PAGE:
Keeping Cool at the Third Solar Decathlon
The third Solar Decathlon was held in Washington on October 12–20, 2007. In the closest Solar Decathlon ever, the team from Germany—Technische Universität Darmstadt—took first place; but only by 25 points (out of a total of 1,200 possible points). Similarly, the second place team, University of Maryland, beat the third place team from Santa Clara University by only 20 points. In this contest, the smallest error could make the difference between first and sixth place. In the tale to follow, we learn that embracing and highlighting the right technology—as one of the teams did—pays off. But making a suboptimal technology choice for aesthetic reasons does not.
Why Not Just Use AC?
Only one team in the 2007 contest—thirteenth-place MIT—used a traditional vapor compression air conditioner like those used in most homes. As the Maryland team put it “the problem with [such] air conditioners is that they are energy hogs.” In what follows I highlight three teams that used innovative, but little-heralded, thermally activated approaches to run dehumidification and cooling technologies in their respective homes. These technologies were the University of Maryland’s Liquid-Desiccant Waterfall and the solar powered absorption chillers used by Santa Clara University and the University of Cincinnati.
These thermally activated technologies are intrinsically efficient—all the energy stays in thermal form. From the Second Law of Thermodynamics, we know that changing from thermal to electric and back to thermal is inherently inefficient. With global warming and global economic growth, cooling demand is rapidly increasing. Between 1999 and 2003, annual sales of air conditioning appliances rose by 31% worldwide, and between 2002 and 2003, such sales more than doubled in Spain (see Figure 1, p. 12).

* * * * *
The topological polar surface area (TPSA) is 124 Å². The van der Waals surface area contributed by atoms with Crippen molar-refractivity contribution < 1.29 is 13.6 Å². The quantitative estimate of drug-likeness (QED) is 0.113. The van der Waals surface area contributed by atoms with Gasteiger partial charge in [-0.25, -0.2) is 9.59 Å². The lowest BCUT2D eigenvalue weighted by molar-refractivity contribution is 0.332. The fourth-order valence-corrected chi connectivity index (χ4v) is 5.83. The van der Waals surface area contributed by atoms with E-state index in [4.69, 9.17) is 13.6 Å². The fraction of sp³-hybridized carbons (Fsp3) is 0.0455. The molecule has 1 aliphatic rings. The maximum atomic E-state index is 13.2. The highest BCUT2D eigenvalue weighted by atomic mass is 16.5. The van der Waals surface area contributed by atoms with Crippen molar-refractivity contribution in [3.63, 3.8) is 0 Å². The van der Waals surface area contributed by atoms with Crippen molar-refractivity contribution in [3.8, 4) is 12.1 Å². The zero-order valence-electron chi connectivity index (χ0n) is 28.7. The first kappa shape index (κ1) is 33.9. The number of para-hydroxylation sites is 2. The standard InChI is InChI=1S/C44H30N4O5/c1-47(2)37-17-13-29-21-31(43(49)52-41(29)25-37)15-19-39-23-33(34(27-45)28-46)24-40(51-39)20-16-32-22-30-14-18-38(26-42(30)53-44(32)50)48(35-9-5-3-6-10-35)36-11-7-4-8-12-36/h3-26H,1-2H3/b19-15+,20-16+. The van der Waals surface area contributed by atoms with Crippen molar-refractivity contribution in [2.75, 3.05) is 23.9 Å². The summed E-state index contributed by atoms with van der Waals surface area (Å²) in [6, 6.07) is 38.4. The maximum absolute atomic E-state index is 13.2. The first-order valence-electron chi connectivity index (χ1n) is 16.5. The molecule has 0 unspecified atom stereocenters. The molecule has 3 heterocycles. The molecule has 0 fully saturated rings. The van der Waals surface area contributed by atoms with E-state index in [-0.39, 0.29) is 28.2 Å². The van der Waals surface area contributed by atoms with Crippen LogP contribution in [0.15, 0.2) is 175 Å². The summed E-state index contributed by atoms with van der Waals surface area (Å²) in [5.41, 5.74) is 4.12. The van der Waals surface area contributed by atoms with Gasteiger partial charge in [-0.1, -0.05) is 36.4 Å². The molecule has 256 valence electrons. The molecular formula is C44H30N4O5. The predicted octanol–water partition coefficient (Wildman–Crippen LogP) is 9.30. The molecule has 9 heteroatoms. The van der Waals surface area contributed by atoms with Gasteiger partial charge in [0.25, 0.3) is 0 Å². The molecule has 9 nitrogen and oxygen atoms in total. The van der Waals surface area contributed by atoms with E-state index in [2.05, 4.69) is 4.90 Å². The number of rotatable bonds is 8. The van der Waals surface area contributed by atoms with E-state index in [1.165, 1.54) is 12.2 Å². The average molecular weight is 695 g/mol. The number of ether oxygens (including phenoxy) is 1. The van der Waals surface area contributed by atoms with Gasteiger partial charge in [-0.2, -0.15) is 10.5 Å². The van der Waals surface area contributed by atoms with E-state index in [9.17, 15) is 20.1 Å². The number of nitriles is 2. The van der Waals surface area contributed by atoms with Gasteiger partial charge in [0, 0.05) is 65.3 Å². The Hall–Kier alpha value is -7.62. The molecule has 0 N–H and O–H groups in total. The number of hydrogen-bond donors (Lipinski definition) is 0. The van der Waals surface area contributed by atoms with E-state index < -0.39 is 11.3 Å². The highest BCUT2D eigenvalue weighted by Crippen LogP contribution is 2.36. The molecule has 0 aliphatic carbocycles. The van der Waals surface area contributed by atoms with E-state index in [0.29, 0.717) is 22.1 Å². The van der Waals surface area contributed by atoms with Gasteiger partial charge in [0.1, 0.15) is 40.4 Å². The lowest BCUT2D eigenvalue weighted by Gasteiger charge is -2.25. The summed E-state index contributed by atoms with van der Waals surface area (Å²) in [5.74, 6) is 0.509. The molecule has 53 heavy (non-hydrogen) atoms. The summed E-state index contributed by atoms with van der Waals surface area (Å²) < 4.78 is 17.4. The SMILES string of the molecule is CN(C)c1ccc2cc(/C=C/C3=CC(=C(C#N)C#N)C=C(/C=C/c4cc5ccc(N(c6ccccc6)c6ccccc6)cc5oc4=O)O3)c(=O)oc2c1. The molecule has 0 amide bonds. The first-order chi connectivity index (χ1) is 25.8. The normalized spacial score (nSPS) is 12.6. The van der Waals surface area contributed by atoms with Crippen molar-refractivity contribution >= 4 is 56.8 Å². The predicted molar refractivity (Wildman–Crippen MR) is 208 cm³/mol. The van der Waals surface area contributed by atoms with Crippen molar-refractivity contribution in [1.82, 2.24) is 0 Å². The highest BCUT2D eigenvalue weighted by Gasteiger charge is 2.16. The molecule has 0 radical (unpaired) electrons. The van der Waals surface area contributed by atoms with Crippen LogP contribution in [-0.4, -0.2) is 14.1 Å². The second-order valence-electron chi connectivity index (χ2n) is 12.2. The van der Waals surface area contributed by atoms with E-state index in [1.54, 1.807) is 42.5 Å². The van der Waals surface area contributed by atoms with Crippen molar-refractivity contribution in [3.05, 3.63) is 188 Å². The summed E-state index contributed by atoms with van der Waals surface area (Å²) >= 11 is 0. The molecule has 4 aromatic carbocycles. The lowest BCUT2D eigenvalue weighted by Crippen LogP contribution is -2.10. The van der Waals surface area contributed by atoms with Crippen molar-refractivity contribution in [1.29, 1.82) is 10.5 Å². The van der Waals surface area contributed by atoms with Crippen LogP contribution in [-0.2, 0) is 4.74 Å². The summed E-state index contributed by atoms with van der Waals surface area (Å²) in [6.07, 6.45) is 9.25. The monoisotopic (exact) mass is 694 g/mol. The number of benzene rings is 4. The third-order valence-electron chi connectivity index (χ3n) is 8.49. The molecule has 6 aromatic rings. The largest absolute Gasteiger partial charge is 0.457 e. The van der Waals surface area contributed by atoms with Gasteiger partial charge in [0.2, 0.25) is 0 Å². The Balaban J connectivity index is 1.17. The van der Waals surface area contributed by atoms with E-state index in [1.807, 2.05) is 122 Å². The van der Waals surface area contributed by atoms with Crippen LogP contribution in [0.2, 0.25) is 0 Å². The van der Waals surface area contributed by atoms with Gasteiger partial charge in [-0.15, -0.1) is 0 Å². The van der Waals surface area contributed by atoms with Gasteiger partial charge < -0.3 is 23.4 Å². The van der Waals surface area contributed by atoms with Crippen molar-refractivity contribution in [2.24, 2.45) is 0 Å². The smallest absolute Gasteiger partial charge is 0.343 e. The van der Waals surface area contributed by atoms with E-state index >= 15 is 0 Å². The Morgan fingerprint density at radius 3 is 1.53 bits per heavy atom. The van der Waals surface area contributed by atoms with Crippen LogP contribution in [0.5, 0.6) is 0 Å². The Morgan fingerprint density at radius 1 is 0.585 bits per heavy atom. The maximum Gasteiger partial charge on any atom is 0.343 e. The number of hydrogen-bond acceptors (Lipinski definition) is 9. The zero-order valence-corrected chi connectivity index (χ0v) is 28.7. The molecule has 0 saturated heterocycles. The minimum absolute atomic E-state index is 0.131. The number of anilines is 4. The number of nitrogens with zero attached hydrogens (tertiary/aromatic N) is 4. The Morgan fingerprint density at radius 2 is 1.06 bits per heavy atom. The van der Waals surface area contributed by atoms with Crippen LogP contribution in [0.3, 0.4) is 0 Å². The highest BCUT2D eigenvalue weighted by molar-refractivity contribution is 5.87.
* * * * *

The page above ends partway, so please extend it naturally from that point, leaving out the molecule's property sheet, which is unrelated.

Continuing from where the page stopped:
Dehumidification can consume more than half of the energy used in residential air conditioning in humid areas such as Washington D.C., where the Solar Decathlon takes place. A desiccant absorbs water directly from the air without the need for electrical or thermal energy. But as the desiccant absorbs more and more water, it becomes “full” and stops absorbing. Where solar (or any) heat is available, it makes sense to “regenerate” the desiccant by heating it and letting the water evaporate to the outside air so it can be reused. Desiccants are used for dehumidification in industry, but they are not yet used for residential applications in the United States.
The University of Maryland (UMD) team used calcium chloride (CaCl) as a desiccant. Unlike the designers of commercial desiccant systems, who use a solid desiccant, the UMD team used a liquid desiccant—created by mixing CaCl with water and circulating this liquid with an electric pump through a prominent feature of its house—the indoor waterfall (see photo, this page). In the UMD house, the solar hot water collectors are evacuated tubes made by Apricus, which were also used by eight other teams in the competition.
Because the desiccant dehumidifies the indoor air, the house’s air conditioning could be downsized, and it did not need to run so often, reducing electricity use. UMD also used an energy recovery ventilator to provide fresh air while preserving indoor temperature and humidity levels.
Absorption Chiller 101
The absorption chiller’s thermally activated vapor compression cycle uses heat rather than electricity as an input. Two fluids drive the chiller process. The first is the “refrigerant,” which changes phase to cause the cooling effect. The refrigerant used by the teams is water. The second fluid is the “absorbent”–usually a saline solution. Both Santa Clara University (SCU) and the University of Cincinnati (UC) used a solution of lithium bromide (LiBr) and water as the absorbent.